A final story would be appropriate to round up our account of the world of humans and jinns. ‘A’ was a young girl of around 11 when I first saw her. She had been admitted in our large teaching hospital in Lahore, part of one of the oldest medical colleges in Asia. She had just spent a month inside the pediatrics ward of our hospital. She had initially been brought to our hospital for ‘fits': unexplained, frightening convulsions of her body in which she would lose consciousness, start moaning and thrashing around, and be oblivious to those around her. These had been happening several times a day and since she was at an age when the medical illness of epilepsy often presents itself, her mother had brought her into the hospital where she had been admitted for extensive testing and treatment. But after a month of extensive medical tests, nothing was found. She was not epileptic and was not medically sick in any way. She continued to have her intermittent ‘fits’ while in the hospital and just when her parents had despaired of medical treatment and were considering taking her to a ‘Pir’ (spiritual healer), one of the pediatric doctors called the psychiatry department and asked us to examine her. By this time, even the doctors had no answers for the patient or her family.

‘Hysteria’, from the Greek word ‘hystera’ (‘uterus’) was first described in the writing of Hippocrates (460-370 BC), the ‘Father of Western Medicine’. For thousands of years, until the late nineteenth century, it was the name of a medical condition thought to be particular to women and to be caused by disturbances of the uterus. The writings of Hippocrates refer to a variety of medically unexplainable symptoms, such as suffocation, that were supposedly caused by the movement of a woman’s uterus to various locations within her body as it became light and dry due to a lack of bodily fluids. The ‘wandering womb’ theory persisted in European medicine for centuries.

In the late nineteenth century, it was the works of two pioneering scientists that advanced the understanding of this mysterious disorder. Jean Martin Charcot and a certain Sigmund Freud, who worked with him briefly in the 1880s, investigated and wrote extensively about this disorder. Freud’s seminal paper Studies on Hysteria published jointly with another pioneer in the field, Josef Breuer, introduced the world to the brilliant young doctor and to five of his patients whom he treated with his new technique of ‘psychoanalysis.’ Freud’s theory attributed the symptoms of hysteria to the unconscious mind’s attempts to protect the patient from psychic stress. The treatment was not medical tests and medications (or in some cases harmful surgery or other invasive bodily procedures). Freud’s method encouraged the expression of the afflicted person’s distress through talking with his or her doctor (trained in the treatment) over a period of time. Over time, as the stresses and pains that a person had internalized and hidden, even from him or herself, came to the fore, the symptoms abated and in many cases completely disappeared. Thus was born the discipline of ‘psychoanalysis’, which persists today as the more general term ‘psychotherapy’ or ‘talk therapy’.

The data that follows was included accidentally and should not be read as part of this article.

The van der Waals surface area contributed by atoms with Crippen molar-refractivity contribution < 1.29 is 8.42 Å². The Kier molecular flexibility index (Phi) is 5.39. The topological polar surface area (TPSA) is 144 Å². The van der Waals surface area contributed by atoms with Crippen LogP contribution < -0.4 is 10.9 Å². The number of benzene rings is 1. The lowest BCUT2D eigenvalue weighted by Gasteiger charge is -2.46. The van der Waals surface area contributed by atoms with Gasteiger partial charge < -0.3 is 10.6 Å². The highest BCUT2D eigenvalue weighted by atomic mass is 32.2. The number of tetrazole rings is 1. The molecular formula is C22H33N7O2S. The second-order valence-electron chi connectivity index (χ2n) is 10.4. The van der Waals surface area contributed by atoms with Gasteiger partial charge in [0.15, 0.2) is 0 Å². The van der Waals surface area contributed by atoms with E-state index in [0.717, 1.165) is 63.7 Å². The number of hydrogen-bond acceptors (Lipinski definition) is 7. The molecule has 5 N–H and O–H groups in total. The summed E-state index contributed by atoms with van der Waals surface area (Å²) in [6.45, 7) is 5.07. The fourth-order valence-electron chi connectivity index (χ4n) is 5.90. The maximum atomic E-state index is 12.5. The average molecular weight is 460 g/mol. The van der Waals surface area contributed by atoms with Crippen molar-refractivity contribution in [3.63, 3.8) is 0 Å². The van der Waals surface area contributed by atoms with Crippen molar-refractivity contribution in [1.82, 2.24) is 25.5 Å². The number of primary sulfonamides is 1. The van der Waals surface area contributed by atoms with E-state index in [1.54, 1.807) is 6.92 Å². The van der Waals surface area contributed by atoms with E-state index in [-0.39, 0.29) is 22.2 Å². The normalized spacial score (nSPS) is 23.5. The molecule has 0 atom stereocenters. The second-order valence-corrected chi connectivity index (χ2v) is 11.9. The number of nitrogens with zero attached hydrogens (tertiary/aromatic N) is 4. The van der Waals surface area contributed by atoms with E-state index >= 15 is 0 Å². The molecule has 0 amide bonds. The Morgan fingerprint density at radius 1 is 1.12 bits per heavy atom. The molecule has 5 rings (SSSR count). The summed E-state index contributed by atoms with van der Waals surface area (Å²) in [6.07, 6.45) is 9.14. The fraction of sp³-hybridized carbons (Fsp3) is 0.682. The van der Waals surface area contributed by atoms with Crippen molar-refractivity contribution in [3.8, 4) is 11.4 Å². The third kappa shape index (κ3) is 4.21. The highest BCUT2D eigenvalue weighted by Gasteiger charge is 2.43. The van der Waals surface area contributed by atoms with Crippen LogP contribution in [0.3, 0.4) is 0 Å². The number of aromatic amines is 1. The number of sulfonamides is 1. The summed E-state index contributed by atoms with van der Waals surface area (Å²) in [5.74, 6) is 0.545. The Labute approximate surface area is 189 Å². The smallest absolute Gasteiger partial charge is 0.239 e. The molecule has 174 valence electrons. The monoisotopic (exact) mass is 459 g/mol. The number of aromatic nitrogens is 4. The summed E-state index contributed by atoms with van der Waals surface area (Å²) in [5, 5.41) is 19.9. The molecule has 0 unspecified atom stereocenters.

Over time, as the stresses and pains that a person had internalized and hidden, even from him or herself, came to the fore, the symptoms abated and in many cases completely disappeared. Thus was born the discipline of ‘psychoanalysis’

In the case of our patient A, we were finally summoned to her bedside after her doctors had admitted defeat. None of their tests had shown anything and she was still having her fits. Her story, as we learnt gradually, was familiar and is common in many parts of the world today where women, in particular, remain oppressed and subdued, unable to pursue their talents, ambitions and desires as openly as men.

She was the youngest of three siblings. Her father worked overseas and sent money back to the family, a common situation in Pakistan and many developing countries. She lived with her mother and two older brothers in Lahore. The family, like many in this part of the world, was religiously conservative. A was a brilliant student and had always been at the top of her class. Just before she got sick, she had passed her class 7 exams and moved into class 8 where her class teacher was an extremely strict woman who had rigid ideas about standards of behavior and morality for the young girls in her charge. Being precocious and lively, A immediately began to clash with her new teacher. She found the syllabus boring since she was quite bright and her interest was in extracurricular activities like debating and writing. She also began to show the typical rebellious spirit of children on the verge of puberty. In the case of girls being raised in conservative, religious societies, this is cause for great consternation amongst parents, families, and teachers, leading to redoubled efforts at stamping out all signs of ‘looseness’ and any hint of ‘immorality’.